Printer Friendly

New polymer blends provide toughness, elasticity.

Using resin modifiers in new ways to create unusual polymer blends was the subject of three reports at the recent Additives '96 conference in Houston, sponsored by Executive Conference Management Inc., Plymouth, Mich. The reports told how to formulate new thermoplastic elastomers and high-impact engineering-resin alloys.



A patent-pending TP elastomer technology developed by GE Specialty Chemicals, Parkersburg, W. Va., expands potential applications for the company's Blendex ABS and ASA impact modifiers beyond PVC. GE says these modifiers can be alloyed with chlorinated PE (CPE) to create new types of TPEs without need of a compatibilizer. Such TPEs can compete with PP/EPDM thermoplastic vulcanizates (TPVs) such as Santoprene from Applied Elastomer Systems, Akron. Potential uses include weather gasketing for automobiles and building construction.

Optimized alloys require modifiers with high rubber content - i.e., ABS modifiers having 65% or more of polybutadiene or styrene-butadiene rubber, and ASA modifiers with at least 60% acrylate rubber. Such blends reportedly exhibit good strain recovery and better tensile and tear strengths, abrasion resistance, and paintability than CPE alone. ASA blends provide outdoor weatherability.

The accompanying table shows examples of such blends. CPE/ABS blends were prepared using Tyrin 3615, a high-molecular-weight, 36%-chlorine CPE formerly available from Dow Chemical Co. and now sold by the new DuPont Dow Elastomers joint venture in Wilmington, Del.


A reactively modified olefinic impact modifier for PBT has new potential as a compatibilizer for blends of nylon 6 with 66 and nylon with PBT. Lotader AX 8900 GMA is a reactive ethylene-acrylic ester-glycidyl methacrylate terpolymer from Elf Atochem North America, Inc., Philadelphia. It chemically bonds with these otherwise incompatible engineering resins, according to a paper at the conference. The result is said to be alloys with good balances of impact strength and flexural modulus, as well as improved heat and chemical resistance.

This alloying technology is based on predispersing one of the components in the Lotader reactive elastomer. According to technical marketing manager Igor Leclere, the alloy component with the highest melting point must be preblended above its melting temperature with Lotader in a ratio of 40/60 in order to "encapsulate" the engineering resin with the compatibilizer matrix. The preblend is then diluted to 10-40% in the other engineering plastic at a process temperature between the melting points of the two engineering resins. The resulting alloy has a matrix of the lower-melting engineering plastic and a dispersed phase with a core/shell structure. The hard core is the higher-melting engineering resin, encapsulated by a soft shell of functionalized elastomer.

One example featured in Leclere's paper is composed of a PBT matrix, a Lotader AX 8900 GMA terpolymer shell, and a nylon 66 core. Impact strength at both room temperature and -40 F is higher than for PBT containing the same amount of Lotader impact modifier alone.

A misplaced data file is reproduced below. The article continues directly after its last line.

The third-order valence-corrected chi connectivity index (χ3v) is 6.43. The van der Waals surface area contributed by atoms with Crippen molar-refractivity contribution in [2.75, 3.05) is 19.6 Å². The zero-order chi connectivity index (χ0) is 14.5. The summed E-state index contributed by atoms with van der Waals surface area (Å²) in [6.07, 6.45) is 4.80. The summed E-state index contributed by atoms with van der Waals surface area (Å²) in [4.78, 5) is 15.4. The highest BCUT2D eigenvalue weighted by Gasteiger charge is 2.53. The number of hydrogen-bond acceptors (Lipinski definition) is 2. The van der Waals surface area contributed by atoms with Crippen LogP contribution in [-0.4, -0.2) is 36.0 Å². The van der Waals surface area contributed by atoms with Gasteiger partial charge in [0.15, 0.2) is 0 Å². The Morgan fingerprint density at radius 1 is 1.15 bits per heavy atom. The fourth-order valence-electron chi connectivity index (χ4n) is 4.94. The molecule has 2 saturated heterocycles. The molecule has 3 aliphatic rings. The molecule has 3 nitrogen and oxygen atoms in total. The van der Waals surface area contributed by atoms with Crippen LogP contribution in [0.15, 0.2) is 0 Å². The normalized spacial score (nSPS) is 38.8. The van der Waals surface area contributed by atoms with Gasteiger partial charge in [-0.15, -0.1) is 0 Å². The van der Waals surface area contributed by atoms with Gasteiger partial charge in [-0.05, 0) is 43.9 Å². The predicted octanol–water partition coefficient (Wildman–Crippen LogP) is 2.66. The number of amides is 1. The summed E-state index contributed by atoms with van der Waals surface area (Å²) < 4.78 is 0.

According to Leclere, this concept can produce new types of supertough formulations with extremely stable morphology using low levels of reactive elastomer. The reduced Lotader content can yield higher HDTs and better solvent resistance. This technology also has potential for making blends of nylon 6 and 66, nylon and PET, and either nylon or PBT with PPS.


Metallocene-catalyzed polyolefin elastomers (POEs) have already proven successful as impact modifiers for PP. Now, researchers at Dow Chemical Co., Midland, Mich., report that POEs functionalized with maleic anhydride can be used to toughen polar engineering thermoplastics that possess reactive end groups, such as nylon 66 and PBT.

In Dow's research, Engage POEs (now marketed by DuPont Dow Elastomers) were functionalized by grafting with 0.5-1.0% of maleic anhydride by reactive extrusion. The grafted POEs are said to show better dispersability, resulting in better impact properties than are obtained with MA-grafted EPDM or ungrafted POE. Dow also says the functionalized POEs cost less than commercial acrylic core/shell impact modifiers for engineering resins.
COPYRIGHT 1996 Gardner Publications, Inc.
No portion of this article can be reproduced without the express written permission from the copyright holder.
Copyright 1996, Gale Group. All rights reserved. Gale Group is a Thomson Corporation Company.

Article Details
Printer friendly Cite/link Email Feedback
Author:Sherman, Lilli Manolis
Publication:Plastics Technology
Date:Jun 1, 1996
Previous Article:Low-stress molding process makes 'impossible' parts.
Next Article:Demanding electronics spark resin development.

Related Articles
Injection molding thermoplastic elastomers.
Dramatically new PP alloys, copolymers.
Alloys & blends: the promise remains, but so do the challenges.
Impact modifiers: multiplying roles.
Synthesis and morphology of TPEs.
Unusual resins, new additives starred at SPE polyolefins conference.
Processability by Mooney relaxation for isobutylene elastomers.
An unusual match: nylon & PVC can go together.

Terms of use | Privacy policy | Copyright © 2021 Farlex, Inc. | Feedback | For webmasters |